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Utah

Number of Rural Planning Organizations: 4   Total annual funding: $10,000 – $20,000 (including local match); regions receive $45,000 for mobility management activities Date established: 2004 – 2008 In general, the Utah Department of Transportation (UDOT) conducts the state’s transportation planning process in rural areas under 50,000 people that are not served by an MPO.  Rural transportation needs and opportunities are incorporated into the statewide long-range transportation plan, a project plan which is updated every four years.[1]  Rapid growth in certain parts of rural Utah have led to the state working with regional development organizations (known locally as associations of governments or AOGs) to assist in addressing rural transportation issues.  AOGs staff rural planning organizations (RPOs) to provide transportation planning support and assistance to certain rural areas that are near urbanized areas and/or are growing quickly.

Some AOGs house both an MPO and an RPO and benefit from joint collaboration within the AOG structure.  These organizations can leverage the MPO staff relationships for RPO planning, technical assistance, and advocacy.  In addition UDOT, most of the RPOs, and all the MPOs are on the same schedule for plan updates, which allows state legislators to compare all the proposed projects and financial assumptions simultaneously.[4]

Map of Utah's regional development organization (association of governments/regional council) boundaries

Click to enlarge (Map courtesy Utah Association of Governments)

The Mountainland Association of Governments (MAG) serves as both an MPO (for the urbanized Utah County) and RPO (for the rural Wasatch County).  It has entered into a memorandum of understanding with UDOT to establish and maintain the Wasatch County Rural Planning Organization.  The MOU states the main responsibilities for MAG in carrying out its duties to support the RPO as it serves local communities with transportation planning.  Technical support includes data sharing with local governments, gathering 2040 population and employment data to inform a travel demand model, and participating in other regional transportation studies.[5]  The Statewide Travel Demand Model developed by UDOT in particular has helped staff to better advocate for project prioritization at the state level.  Additionally, the RPO recommends Transportation Alternative Program projects for the region.  The Wasatch RPO is funded at $10,000 from UDOT Region 3 in addition to $10,000 from the local governments split per-capita for a $20,000 annual program hosted by the Mountainland AOG.[6]

Like its counterparts, the Wasatch County RPO serves as an intermediary between the state and local stakeholders.  This includes creating an opportunity for UDOT to consult and coordinate with local elected officials, holding RPO meetings, and participating in an annual UDOT local visit.  “The local governments find the Wasatch RPO an excellent and efficient venue to work with and model traffic with UDOT for future needs and to solve immediate safety issues. It helps with communication between both technical and policy level staff,” notes Shawn Seager, MAG’s MPO Director.[7]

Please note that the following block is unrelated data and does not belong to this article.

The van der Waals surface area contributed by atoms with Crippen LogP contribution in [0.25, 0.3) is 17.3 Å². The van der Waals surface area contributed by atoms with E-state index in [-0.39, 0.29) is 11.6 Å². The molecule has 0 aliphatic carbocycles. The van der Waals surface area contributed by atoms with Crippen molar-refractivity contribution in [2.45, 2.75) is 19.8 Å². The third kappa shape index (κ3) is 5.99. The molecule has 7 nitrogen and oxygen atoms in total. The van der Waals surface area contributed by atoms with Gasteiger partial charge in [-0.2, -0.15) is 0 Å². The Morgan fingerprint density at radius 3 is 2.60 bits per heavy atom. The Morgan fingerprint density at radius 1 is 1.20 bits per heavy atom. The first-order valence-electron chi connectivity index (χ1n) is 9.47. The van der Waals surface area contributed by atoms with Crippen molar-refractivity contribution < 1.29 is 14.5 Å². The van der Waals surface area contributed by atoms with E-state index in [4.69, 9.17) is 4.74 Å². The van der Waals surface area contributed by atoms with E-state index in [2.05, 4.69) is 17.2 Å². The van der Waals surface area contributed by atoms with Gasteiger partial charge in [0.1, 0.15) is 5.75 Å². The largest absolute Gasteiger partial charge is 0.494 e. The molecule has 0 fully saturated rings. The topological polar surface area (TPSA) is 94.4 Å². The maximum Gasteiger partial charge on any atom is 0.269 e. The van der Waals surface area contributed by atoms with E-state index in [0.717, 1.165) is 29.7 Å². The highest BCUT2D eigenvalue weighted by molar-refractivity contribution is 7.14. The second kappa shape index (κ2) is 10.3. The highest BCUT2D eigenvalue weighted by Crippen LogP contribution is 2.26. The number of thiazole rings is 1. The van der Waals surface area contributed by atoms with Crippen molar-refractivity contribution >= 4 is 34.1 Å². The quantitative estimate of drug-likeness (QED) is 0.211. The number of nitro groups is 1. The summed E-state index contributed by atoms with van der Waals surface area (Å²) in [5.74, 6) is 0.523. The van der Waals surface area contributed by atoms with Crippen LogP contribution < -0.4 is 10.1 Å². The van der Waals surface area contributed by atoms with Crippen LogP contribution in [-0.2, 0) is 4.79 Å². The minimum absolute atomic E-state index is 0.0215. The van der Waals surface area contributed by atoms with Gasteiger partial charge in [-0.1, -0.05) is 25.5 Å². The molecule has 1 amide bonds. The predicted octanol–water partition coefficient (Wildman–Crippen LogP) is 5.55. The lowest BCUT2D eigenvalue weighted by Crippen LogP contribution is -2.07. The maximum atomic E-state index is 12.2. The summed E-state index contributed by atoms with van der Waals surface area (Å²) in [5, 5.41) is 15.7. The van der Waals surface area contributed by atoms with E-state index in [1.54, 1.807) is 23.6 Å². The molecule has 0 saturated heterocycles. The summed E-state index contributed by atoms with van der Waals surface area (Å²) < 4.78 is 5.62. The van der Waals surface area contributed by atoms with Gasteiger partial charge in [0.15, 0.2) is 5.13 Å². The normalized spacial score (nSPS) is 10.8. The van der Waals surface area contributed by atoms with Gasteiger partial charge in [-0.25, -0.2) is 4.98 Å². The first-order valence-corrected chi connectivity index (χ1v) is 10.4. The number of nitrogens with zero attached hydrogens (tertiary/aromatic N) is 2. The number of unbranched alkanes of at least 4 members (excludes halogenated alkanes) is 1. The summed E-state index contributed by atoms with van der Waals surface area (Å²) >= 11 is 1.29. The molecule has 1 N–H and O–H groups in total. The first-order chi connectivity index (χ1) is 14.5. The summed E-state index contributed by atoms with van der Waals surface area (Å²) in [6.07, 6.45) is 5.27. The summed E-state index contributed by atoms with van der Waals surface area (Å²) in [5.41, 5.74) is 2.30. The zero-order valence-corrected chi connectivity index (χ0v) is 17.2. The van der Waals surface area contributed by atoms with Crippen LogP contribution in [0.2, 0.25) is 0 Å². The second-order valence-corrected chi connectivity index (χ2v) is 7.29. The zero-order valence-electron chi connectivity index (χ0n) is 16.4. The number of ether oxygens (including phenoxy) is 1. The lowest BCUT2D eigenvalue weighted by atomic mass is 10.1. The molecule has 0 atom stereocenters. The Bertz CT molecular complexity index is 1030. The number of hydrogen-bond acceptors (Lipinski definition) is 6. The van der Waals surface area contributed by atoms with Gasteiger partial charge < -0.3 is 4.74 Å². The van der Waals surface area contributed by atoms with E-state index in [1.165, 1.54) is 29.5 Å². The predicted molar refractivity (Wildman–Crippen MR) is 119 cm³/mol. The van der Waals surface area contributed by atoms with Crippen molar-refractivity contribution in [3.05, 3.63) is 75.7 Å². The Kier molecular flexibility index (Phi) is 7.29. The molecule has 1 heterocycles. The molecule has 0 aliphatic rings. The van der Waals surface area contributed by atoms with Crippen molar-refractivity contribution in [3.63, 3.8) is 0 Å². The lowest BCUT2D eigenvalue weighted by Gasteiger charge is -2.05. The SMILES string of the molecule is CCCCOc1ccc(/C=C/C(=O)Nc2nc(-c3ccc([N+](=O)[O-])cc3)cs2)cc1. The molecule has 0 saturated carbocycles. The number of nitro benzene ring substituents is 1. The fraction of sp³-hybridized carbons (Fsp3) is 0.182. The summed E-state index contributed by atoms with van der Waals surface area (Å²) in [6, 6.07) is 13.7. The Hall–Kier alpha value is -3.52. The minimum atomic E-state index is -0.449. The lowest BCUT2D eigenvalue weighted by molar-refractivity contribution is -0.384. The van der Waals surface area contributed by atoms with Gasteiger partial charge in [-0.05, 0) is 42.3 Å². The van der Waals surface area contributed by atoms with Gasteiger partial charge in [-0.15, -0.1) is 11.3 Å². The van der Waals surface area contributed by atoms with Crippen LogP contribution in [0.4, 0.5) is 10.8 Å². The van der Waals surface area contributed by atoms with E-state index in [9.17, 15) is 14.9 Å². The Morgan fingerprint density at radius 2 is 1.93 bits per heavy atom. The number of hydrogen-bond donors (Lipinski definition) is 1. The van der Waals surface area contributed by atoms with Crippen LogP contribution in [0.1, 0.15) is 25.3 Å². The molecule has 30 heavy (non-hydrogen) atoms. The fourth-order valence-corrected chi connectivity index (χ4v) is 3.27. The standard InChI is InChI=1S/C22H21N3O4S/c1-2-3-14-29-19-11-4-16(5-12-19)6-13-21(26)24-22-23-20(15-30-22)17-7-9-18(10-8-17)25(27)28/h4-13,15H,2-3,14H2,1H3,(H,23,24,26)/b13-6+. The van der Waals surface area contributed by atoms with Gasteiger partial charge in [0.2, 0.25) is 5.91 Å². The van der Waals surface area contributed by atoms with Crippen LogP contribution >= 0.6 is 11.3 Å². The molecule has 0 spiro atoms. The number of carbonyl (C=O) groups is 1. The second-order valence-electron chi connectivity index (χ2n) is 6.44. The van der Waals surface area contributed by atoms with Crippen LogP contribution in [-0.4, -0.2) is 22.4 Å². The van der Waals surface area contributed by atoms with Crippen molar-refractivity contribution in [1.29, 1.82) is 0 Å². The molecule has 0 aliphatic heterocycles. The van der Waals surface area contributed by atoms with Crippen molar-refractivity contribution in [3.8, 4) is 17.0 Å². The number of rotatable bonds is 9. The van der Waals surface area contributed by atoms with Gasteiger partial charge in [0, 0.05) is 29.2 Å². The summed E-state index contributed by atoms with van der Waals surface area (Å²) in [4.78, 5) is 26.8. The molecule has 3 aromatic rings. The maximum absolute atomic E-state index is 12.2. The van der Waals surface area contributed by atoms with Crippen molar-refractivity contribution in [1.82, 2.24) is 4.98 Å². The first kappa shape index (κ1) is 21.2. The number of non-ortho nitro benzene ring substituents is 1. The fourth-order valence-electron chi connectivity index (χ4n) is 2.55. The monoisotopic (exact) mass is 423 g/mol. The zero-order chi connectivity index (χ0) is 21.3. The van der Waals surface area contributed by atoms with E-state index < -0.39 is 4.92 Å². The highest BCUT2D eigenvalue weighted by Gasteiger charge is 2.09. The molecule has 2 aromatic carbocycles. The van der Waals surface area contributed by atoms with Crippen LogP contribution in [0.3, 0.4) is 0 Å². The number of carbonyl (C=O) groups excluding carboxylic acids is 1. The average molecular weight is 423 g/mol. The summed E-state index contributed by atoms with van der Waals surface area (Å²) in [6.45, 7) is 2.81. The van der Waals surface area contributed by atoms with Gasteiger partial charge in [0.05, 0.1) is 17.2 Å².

In summary, Wasatch County RPO’s MOU notes the value that Utah’s RPOs have in addressing the transportation needs of their regions:  “Interagency coordination between local and state governments facilitated by the RPO is smoothing the transition process between transportation planning and project development processes while ensuring that community transportation needs are recognized.”[8]

In addition to the planning tasks provided by the RPOs, five of the state’s AOGs also provide mobility management services, through FTA grants from UDOT.  The AOGs develop a coordinated human services transportation plan and may staff a coordinating council of other agencies and stakeholders to guide the development of the plan and coordination activities.[9]

[1] Utah Department of Transportation (nd).  “Metropolitan and Statewide Transportation Planning,” www.udot.utah.gov/main/f?p=100:pg:0:::1:T,V:272

[2] Personal communication with Jeff Harris, July 2016

[3] Utah Department of Transportation (2015).  2015 – 2040 Long-Range Transportation Plan: Transportation in Utah’s Rural Areas, www.udot.utah.gov/main/uconowner.gf?n=23540107153558604

[4] NADO Research Foundation (2010).  Four Corners Rural Transportation Forum:  Summary of a Peer Learning Exchange, www.nado.org/wp-content/uploads/2013/08/4Corners10.pdf

[5] Wasatch County Rural Planning Organization (2013). Memorandum of Understanding between the Utah Department of Transportation (UDOT) and Mountainland Association of Governments (MAG), FY 2014

[6] Personal communication with Shawn Seager, June 2016

[7] Personal communication with Shawn Seager, June 2016

[8] Wasatch County Rural Planning Organization (2013). Memorandum of Understanding between the Utah Department of Transportation (UDOT) and Mountainland Association of Governments (MAG), FY 2014

[9] UDOT (nd). Regional & Mobility Management Contacts; personal communication with Brian Carver, July 2016